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enter image description here I would like to go on holidays without my eu family member, i use to travel alone with my residence card from italy but am not sure of this particular permit(article 10)

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Without your EU family member, you can normally use that card (in combination with your passport) to go anywhere a Schengen residence permit will take you. That includes the Schengen area and all but two of the non-Schengen EU countries. The two countries that are not included are the UK and Ireland.

However, in a comment you have indicated that you do not reside in Italy. Therefore, the Italian residence card is probably no longer valid, and you should not rely on it for travel to the Schengen area or for any other purpose. Instead, you should apply for a Schengen visa. Because you will be traveling without your family member, you will have to pay the fee and go through the normal application procedure.

(Your UK residence card is probably a "residence card of a family member of a union citizen," in which case you could use it to travel to other EU and countries without a visa as long as you are traveling with or joining your family member there, but that is not the case here.)

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  • @BellaVeronika if you reside in the UK then your Italian carta di soggiorno is probably no longer valid. I would not try to use it if I were you. – phoog Jun 2 '19 at 18:40
  • @BellaVeronika you don't live in Italy. The permit is probably void. – phoog Jun 3 '19 at 2:39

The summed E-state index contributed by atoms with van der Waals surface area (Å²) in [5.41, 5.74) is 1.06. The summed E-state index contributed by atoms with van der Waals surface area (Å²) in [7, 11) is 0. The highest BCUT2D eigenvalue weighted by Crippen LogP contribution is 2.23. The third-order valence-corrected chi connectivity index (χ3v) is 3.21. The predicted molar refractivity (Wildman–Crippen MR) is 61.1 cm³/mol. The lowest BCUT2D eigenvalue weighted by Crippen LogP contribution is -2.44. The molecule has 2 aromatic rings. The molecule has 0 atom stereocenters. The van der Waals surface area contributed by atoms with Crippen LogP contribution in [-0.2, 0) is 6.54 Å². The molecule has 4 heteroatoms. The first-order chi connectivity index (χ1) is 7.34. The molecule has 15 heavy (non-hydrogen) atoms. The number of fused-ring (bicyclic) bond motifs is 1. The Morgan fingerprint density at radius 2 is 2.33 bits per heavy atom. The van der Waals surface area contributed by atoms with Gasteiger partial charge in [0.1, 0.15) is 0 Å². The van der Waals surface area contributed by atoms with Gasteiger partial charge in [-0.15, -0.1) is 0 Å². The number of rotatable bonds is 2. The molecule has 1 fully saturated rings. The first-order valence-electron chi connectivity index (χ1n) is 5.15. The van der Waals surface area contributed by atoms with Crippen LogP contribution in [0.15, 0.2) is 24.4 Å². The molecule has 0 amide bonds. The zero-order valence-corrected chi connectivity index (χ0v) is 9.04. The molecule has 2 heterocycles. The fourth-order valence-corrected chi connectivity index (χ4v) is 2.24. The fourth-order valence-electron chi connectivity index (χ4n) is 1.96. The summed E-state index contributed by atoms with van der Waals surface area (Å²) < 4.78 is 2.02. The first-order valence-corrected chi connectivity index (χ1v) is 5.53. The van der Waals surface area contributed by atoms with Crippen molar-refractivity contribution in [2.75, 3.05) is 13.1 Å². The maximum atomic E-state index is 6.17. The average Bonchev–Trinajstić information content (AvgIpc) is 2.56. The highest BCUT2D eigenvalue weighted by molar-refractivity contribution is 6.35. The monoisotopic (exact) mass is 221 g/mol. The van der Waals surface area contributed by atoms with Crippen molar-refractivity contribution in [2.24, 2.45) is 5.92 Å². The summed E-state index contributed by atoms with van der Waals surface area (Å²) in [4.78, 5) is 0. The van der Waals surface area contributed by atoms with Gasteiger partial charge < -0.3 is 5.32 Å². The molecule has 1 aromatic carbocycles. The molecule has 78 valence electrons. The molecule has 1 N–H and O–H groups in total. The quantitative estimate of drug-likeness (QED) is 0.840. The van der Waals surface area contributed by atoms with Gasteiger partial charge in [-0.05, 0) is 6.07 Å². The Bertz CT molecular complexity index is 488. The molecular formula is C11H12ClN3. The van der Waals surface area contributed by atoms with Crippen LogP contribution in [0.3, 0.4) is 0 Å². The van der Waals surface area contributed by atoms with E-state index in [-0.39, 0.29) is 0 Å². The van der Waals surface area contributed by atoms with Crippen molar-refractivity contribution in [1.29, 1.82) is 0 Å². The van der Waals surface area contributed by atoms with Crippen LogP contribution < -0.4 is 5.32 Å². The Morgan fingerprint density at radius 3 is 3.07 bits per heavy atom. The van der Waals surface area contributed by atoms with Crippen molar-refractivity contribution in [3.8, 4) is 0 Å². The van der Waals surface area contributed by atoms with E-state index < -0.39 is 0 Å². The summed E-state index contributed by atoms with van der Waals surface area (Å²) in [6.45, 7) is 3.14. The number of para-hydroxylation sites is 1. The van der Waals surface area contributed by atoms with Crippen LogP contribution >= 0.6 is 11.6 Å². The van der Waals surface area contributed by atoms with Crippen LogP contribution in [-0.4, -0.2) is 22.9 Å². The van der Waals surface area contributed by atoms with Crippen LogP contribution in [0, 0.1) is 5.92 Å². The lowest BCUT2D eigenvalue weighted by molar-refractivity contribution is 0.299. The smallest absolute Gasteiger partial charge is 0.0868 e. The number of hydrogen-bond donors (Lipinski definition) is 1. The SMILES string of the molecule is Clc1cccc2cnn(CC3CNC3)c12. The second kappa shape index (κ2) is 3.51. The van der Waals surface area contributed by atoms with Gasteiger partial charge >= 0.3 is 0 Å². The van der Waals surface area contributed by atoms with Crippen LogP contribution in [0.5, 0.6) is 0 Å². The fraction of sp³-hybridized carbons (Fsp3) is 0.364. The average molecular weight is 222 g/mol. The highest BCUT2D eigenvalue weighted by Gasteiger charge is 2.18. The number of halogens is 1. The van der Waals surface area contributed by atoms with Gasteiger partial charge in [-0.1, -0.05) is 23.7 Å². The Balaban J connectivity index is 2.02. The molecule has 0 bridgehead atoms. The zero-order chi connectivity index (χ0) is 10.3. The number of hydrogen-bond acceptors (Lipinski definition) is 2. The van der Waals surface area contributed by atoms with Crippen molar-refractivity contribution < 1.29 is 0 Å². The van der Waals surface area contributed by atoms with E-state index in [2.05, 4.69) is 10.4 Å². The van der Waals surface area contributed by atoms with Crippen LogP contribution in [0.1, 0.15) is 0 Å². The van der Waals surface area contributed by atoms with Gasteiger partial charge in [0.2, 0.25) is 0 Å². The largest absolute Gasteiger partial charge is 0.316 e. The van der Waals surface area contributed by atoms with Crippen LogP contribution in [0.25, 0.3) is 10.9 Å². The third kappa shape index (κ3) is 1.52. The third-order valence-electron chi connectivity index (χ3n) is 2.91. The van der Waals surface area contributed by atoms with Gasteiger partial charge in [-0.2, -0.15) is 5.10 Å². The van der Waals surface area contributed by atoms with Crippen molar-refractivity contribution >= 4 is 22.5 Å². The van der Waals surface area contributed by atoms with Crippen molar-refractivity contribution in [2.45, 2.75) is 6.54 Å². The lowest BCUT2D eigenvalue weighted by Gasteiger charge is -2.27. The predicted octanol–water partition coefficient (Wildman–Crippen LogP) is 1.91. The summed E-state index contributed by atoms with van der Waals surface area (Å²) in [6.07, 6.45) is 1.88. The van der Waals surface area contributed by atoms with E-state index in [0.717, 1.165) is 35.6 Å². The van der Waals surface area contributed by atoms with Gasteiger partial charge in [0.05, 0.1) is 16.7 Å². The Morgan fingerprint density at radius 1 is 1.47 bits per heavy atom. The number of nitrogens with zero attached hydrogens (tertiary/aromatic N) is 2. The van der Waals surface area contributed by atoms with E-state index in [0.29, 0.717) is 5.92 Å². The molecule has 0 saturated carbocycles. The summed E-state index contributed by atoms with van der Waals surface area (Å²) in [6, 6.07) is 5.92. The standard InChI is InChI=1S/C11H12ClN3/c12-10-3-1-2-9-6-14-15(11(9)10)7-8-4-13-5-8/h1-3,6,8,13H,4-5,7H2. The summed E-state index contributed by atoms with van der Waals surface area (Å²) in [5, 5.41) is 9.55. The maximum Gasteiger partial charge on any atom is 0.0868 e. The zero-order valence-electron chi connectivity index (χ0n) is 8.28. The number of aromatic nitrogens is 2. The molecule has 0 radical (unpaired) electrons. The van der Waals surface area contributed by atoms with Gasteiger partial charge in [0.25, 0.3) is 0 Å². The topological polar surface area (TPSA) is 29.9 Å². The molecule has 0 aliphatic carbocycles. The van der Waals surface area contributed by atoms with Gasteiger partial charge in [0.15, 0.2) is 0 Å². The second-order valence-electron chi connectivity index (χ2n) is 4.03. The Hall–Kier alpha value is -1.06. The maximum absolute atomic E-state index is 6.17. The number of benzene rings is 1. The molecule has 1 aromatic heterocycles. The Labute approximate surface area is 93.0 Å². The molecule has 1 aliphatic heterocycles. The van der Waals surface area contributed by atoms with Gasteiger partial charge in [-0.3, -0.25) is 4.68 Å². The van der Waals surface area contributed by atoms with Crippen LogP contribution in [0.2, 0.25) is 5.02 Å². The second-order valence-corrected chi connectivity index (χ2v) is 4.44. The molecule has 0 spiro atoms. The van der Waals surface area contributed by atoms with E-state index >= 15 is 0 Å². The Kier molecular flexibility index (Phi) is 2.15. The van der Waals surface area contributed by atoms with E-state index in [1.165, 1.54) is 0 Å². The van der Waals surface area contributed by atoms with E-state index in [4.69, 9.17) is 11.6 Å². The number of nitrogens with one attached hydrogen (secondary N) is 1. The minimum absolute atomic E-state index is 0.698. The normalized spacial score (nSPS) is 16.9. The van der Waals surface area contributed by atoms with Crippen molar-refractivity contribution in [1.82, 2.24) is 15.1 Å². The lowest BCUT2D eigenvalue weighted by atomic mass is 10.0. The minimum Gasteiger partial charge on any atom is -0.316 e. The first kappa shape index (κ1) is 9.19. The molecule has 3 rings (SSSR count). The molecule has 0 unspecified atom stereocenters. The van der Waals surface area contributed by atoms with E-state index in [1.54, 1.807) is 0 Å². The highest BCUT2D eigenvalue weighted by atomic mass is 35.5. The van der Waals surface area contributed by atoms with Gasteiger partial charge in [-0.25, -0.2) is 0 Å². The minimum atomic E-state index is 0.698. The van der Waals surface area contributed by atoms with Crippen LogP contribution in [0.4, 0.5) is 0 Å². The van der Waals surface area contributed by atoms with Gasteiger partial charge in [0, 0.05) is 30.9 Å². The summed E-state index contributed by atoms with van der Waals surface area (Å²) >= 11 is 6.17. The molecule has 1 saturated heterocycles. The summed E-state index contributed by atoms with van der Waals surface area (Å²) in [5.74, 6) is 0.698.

• @BellaVeronika in general, you will lose your right of permanent residence in Italy after two years of absence. At that point, the document becomes invalid because the conditions under which it was granted no longer prevail, even if the document itself has not expired. If you have lived in the UK for less than two years then maybe you can use it. But you should not be surprised if you are questioned at the border or at check-in for your flight. – phoog Jun 3 '19 at 3:30
  • Haha ok, im in the uk for only 2months .. does that mean i can tour the schegen or need a visa – Bella Veronika Jun 3 '19 at 17:23
  • @BellaVeronika As alluded in the previous comment, I suppose you can probably get away without a visa since you've been away from Italy for less than 2 years. But having a UK residence card and an Italian one at the same time is a bit odd, and there's no guarantee it won't cause problems. You can avoid those problems by getting a visa. – phoog Jun 3 '19 at 17:31
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No, you must have a visa issued based on your own rights.

In most cases a multiple entry visa is issued once for the lifetime of a passport.


With an Article 10 or 20 Residence Card you can

  • travel with or join the EU-Spouse

to the countries in the Schengen Area.

To travel without the EU-Spouse or to be joined later by your EU-Spouse

  • you must apply for a Schengen Visa

for visits to other countries in the Schengen Area.

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  • This answer is incorrect. An article ten card issued by a Schengen country is a "residence permit" as that term is used in the Schengen Borders Code. It therefore allows the bearer to travel to other Schengen countries without a visa, subject to the 90/180 rule, when traveling independently from the EU/EEA/Swiss family member. (When traveling with that family member, Directive 2004/38/EC applies, and the 90/180 rule does not.) Furthermore, Schengen visas are limited to 5 years' validity, so "once for the lifetime of a passport" is also incorrect. – phoog Dec 28 '19 at 20:43

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